Then there’s the aspect of diversity. I wanted diverse characters and all the angst that accompanies different races and sexual preferences. It’s important in today’s literature. It has to be a conscious effort on the part of the writer. Yet, at the same time, the writer can’t just throw in diverse characters haphazardly. It felt organic to me. Diversity was in the back of my mind at all times, so these wonderful characters from all walks of life materialized naturally. They are so real to me that sometimes I forget they’re not.
Acceptance of others is another central theme that lurked in the back of my mind as I wrote. I chose an alternative family life for Kendall. Her mother is bi-sexual, and her stepmother is lesbian. On the one hand, it was a determined effort to include diversity and acceptance in the story, but on the other hand, it just happened. These characters and this world just sprung to life, and I embraced them. It’s the embracing of your uncensored ideas that free you to develop interesting stories. Then you go back and fine-tune it. You send it to beta readers, critique partners, your agent and ask for advice and guidance.
Sometime between October and November of 2018, Dog Girl was finally ready to be submitted to publishers. I gave it to my agent and tried to forget about it. Move on. Write another story. Almost one year later, she called with a publishing offer. Writing is patience. Writing is waiting. Writing never stops.
About the Novel:
by: Gabi Justice
YA, Contemporary, Fiction
Summary: Dog Girl is Fangirl meets Pit Bulls and Parolees.
Saving the dogs who end up at Delray Dog Rescue is Kendall’s life. It’s the perfect job for a girl with severe social anxiety.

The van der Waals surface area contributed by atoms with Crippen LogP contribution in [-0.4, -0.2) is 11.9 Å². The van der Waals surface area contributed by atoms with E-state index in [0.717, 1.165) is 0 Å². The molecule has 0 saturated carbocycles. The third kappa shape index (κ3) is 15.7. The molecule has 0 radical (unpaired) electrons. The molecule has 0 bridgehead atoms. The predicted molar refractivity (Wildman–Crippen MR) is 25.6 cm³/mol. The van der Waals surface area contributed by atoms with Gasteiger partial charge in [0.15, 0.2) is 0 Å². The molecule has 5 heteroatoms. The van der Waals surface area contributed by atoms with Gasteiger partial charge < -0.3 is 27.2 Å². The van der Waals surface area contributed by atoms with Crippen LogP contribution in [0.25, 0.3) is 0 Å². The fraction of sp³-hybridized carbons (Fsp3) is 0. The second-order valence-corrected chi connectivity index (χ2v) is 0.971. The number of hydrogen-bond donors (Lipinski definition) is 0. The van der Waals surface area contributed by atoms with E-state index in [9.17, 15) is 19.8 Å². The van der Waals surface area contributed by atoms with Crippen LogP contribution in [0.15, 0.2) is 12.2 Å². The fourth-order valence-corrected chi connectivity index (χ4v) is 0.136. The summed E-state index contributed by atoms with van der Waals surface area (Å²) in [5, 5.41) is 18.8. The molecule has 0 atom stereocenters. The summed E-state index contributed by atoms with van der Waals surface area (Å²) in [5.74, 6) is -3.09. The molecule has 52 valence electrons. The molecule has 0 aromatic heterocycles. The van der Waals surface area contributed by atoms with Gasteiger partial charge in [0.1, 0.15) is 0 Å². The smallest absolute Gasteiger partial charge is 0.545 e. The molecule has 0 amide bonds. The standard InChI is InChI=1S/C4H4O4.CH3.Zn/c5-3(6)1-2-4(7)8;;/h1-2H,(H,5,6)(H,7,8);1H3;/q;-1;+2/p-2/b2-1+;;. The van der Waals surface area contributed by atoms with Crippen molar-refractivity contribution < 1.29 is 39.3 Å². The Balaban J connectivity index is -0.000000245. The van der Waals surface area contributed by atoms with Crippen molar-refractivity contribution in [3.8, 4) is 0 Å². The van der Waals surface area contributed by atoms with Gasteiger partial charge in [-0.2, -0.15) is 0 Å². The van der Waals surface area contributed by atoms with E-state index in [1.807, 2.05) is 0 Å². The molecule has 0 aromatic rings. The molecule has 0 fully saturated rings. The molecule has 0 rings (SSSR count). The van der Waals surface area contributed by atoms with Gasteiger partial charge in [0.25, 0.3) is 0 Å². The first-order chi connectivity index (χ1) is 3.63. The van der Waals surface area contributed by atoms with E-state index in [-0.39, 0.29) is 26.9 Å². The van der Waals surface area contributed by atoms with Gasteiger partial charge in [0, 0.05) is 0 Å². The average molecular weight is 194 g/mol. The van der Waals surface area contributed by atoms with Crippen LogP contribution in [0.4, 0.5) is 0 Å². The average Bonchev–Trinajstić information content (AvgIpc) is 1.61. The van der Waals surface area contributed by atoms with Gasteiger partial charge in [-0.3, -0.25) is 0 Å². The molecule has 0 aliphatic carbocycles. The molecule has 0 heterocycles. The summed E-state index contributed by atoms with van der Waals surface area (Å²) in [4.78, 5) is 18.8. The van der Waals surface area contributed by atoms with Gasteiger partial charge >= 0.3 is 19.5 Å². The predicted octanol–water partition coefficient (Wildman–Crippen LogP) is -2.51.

Delray Dog Rescue doesn’t just rescue dogs, it’s a second chance for felons, like her dad. Losing the rescue means losing Kendall’s home, her sanctuary, the dogs she loves, her identity and her dad, all over again.
But money’s tight, and soon, Kendall must decide between keeping a roof over her head and saving the rescue.
When a video of Kendall’s harrowing rescue of a pit bull from the path of an oncoming train goes viral. Suddenly, everyone wants a piece of Kendall, making her anxiety worse. But this is an opportunity to put the rescue in the spotlight and secure the donations needed to save it.
Can she overcome the social paralysis that’s plagued her all her life? Can she ignore negative comments on social media about her looks and smell? Can she accept help from a boy who really sees her, even though she can’t understand what he could possibly see in her?
DOG GIRL is the story of a teen girl who wants to save the world, and ends up saving herself in the process.
Goodreads Link: https://www.goodreads.com/book/show/54471917-dog-girl
Book Club Link: https://www.gabijustice.com/book-club-kit
Grand Prize: Dog Girl T-Shirt! (U.S. only – Sizes S-XL)
1st Prize: $10 Amazon Gift Card (International)
About the Author:
Gabi Justice is the author of Dog Girl, her teen and young adult contemporary romance debut set to publish in the fall of 2020. She is the mom to three dogs and one stray cat named Luna Buna. She lives in Florida with her husband and children. You’d be hard-pressed to find a tennis court in the state that she hasn’t visited, having three competitive junior players in the family. She spent most of her adult life writing editorial copy for local magazines after graduating from the University of South Florida. Florida provides the settings for all her coming-of-age stories that highlight bullying, misjudgment, acceptance, and teen anxiety. Her main characters are goal-oriented teenage girls with a drive that can be fierce and dangerous.